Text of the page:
Virtually all discussions of the problematic character of youth and society in twentieth-century Germany begin with the middle class Wandervogel and end with the Hitler Youth. In this revisionist study Derek S. Linton argues that youth emerged as an important social problem around 1900 without any reference to the Wandervogel. Instead, fears of socialism, urban disorder, mass culture, and youthful independence prompted liberal social reformers to constitute young workers as a social problem. Linton traces the 'natural history' of this social problem from recognition to institutional reform. He especially explores such institutions as mandatory evening vocational schools and adult sponsored youth clubs designed to integrate young workers into Wilhelmine society. Based on his analysis of youth reform, Linton ends by discussing some of the debates between historians over the reformability of Imperial Germany and relations between the Empire and the Nazi regime.
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- Date Published: May 2002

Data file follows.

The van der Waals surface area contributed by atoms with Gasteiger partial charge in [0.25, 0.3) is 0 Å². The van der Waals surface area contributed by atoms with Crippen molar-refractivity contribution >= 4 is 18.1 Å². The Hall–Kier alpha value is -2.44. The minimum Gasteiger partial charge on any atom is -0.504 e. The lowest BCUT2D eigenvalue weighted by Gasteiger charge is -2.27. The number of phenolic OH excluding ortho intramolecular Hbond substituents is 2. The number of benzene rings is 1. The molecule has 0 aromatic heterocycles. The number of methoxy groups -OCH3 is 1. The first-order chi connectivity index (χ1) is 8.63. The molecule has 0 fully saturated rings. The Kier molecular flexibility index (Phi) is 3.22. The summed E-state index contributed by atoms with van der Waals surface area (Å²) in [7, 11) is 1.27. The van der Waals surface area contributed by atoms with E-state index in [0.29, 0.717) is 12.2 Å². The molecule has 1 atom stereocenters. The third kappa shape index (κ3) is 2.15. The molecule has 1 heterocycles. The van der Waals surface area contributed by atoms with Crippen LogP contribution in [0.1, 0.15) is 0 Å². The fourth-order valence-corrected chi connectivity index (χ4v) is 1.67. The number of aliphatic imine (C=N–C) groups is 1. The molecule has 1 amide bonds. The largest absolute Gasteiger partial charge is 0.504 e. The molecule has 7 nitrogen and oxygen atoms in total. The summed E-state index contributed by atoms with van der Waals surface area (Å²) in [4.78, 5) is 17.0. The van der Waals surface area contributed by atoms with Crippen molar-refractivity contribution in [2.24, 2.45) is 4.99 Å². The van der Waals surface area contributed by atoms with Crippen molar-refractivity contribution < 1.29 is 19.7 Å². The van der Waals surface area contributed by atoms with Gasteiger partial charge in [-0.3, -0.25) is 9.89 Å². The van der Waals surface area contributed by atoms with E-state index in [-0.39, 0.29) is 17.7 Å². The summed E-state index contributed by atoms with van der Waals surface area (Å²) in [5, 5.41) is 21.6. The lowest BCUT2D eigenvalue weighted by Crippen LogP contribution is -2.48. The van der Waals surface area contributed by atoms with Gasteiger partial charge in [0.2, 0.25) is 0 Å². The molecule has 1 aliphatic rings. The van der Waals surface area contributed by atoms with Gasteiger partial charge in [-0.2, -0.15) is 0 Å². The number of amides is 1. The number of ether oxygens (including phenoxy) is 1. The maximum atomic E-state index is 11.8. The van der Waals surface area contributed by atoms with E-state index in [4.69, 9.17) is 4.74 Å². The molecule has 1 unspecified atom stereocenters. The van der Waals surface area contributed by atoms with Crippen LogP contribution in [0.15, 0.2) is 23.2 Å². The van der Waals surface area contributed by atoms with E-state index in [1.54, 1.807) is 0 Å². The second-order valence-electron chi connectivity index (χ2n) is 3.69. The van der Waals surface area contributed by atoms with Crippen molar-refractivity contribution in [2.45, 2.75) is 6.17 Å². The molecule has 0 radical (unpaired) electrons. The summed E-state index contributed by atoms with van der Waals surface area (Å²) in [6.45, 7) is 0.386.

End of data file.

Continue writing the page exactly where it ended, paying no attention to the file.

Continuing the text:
- format: Paperback
- isbn: 9780521894456
- length: 332 pages
- dimensions: 233 x 156 x 26 mm
- weight: 0.573kg
- availability: Available
Table of Contents
1. Introduction: the natural history of a social problem
2. Young labourers in the population, labour force and industrial law: structural preconditions of the youth salvation campaign
3. Youth savers and youth salvation: the image of labouring youth and institutional reform
4. Vocation and civics: the continuation school in practice
5. Beleaguered churches: Catholic and Protestant youth work
6. The socialist youth movement
7. Youth cultivation: the centralisation and militarisation of youth work
8. Preparing for motherhood: the inclusion of young women in youth cultivation
9. Youth cultivation and labouring youth in war
Epilogue and conclusion
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